A 15-year-old schoolgirl who only found she had HIV when she became pregnant has given birth at a hospital in Swansea, it has emerged.
The disease was detected during a routine ante-natal clinic check
The girl, who has not been named, had no idea she had the infection until she was screened at an ante-natal clinic.
Doctors were able to treat her and the baby has so far tested negative but needs another test in three months.
Campaigners said the case highlighted a growing HIV problem among heterosexuals in Wales, especially the young.
The new mother, thought to have had only two sexual partners, was infected by an older man who was also the baby's father.
Swansea's Singleton Hospital, in common with many throughout the UK, routinely offers the test to all pregnant women who give birth there.
HIV consultant Kathir Yoganathan, said the girl's case was "shocking".
He added: "If she hadn't become pregnant she would not have known that she was HIV positive. In young people it takes 10 to 15 years before symptoms appear.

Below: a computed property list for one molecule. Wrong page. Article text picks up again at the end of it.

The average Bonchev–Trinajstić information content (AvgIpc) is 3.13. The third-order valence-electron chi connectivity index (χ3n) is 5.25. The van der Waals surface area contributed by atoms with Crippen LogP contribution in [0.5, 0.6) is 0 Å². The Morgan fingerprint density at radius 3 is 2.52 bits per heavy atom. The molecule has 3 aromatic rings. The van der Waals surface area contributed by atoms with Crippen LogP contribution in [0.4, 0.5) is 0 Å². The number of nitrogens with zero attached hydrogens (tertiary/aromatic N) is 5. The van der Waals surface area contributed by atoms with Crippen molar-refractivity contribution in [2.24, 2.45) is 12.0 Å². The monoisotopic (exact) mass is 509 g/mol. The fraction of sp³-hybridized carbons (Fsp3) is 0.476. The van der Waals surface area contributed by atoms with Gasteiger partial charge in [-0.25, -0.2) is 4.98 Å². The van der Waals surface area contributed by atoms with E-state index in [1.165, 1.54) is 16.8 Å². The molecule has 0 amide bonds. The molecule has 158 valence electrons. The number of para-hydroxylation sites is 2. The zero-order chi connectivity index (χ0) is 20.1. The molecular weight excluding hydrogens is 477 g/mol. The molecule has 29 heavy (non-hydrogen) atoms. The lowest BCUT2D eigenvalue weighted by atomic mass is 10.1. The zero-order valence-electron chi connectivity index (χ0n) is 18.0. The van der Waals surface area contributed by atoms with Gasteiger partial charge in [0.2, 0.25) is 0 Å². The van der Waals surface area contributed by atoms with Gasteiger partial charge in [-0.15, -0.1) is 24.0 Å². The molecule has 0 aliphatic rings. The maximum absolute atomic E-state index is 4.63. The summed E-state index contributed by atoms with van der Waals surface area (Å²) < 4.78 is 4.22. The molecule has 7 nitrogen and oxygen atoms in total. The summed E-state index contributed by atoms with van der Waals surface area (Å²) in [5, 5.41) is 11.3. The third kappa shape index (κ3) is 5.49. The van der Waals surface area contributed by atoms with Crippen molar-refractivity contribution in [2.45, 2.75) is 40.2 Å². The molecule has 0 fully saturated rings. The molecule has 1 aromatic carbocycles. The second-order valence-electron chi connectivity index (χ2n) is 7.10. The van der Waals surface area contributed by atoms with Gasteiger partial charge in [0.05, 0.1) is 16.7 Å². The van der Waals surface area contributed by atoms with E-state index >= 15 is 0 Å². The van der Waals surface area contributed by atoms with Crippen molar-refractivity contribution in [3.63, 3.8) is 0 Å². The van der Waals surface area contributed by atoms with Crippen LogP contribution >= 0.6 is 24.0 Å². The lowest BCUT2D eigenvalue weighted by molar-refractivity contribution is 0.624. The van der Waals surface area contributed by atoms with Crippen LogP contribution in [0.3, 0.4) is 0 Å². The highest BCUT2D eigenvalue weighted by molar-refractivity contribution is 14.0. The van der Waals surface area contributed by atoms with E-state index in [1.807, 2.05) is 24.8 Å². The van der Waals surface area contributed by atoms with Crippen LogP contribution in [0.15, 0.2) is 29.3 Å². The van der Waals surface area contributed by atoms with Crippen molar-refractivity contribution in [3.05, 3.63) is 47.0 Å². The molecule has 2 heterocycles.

"If we know that a woman is HIV positive before the baby is born there is a very high chance - 99% - that the child will be OK."
The girl was given anti-retroviral drugs, advised not to breast feed and the baby was delivered by caesarean section.
Of the young mother, Mr Yoganathan said: "She may not need treatment for some time yet.
"HIV is a terrible disease, one which needs life-long treatment, but people can live a normal life span.
The baby was born at Singleton Hospital in Swansea
"The sad thing is that there are still people who know they are at risk and refuse to accept it and get tested."
Lynda Bevan, of the Swansea based Aids Cymru Trust, said more needed to be done in Wales to highlight the risks of contracting HIV.
"I'm not surprised that 15-year-olds are in danger of contacting the virus because the communities at large in Wales are not aware of the dangers surrounding unprotected sex," she said.
"People think that someone else is going to get it and not them. Anyone and everyone can catch the HIV virus.
"It is no longer a gay issue. It's a heterosexual issue.
"This young girl has been fortunate really that it's been found out so soon."
Sexual health charity The Terrence Higgins Trust said infection rates for the virus, which can lead to Aids, has risen 45% in two years in Wales.
It released figures late last year showing there were 575 new cases in Wales in 2003 compared to 398 in 2001.
Dr Yoganathan said that last year he had seen 32 new HIV patients at his clinic in Swansea, but there had been 36 new cases so far this year.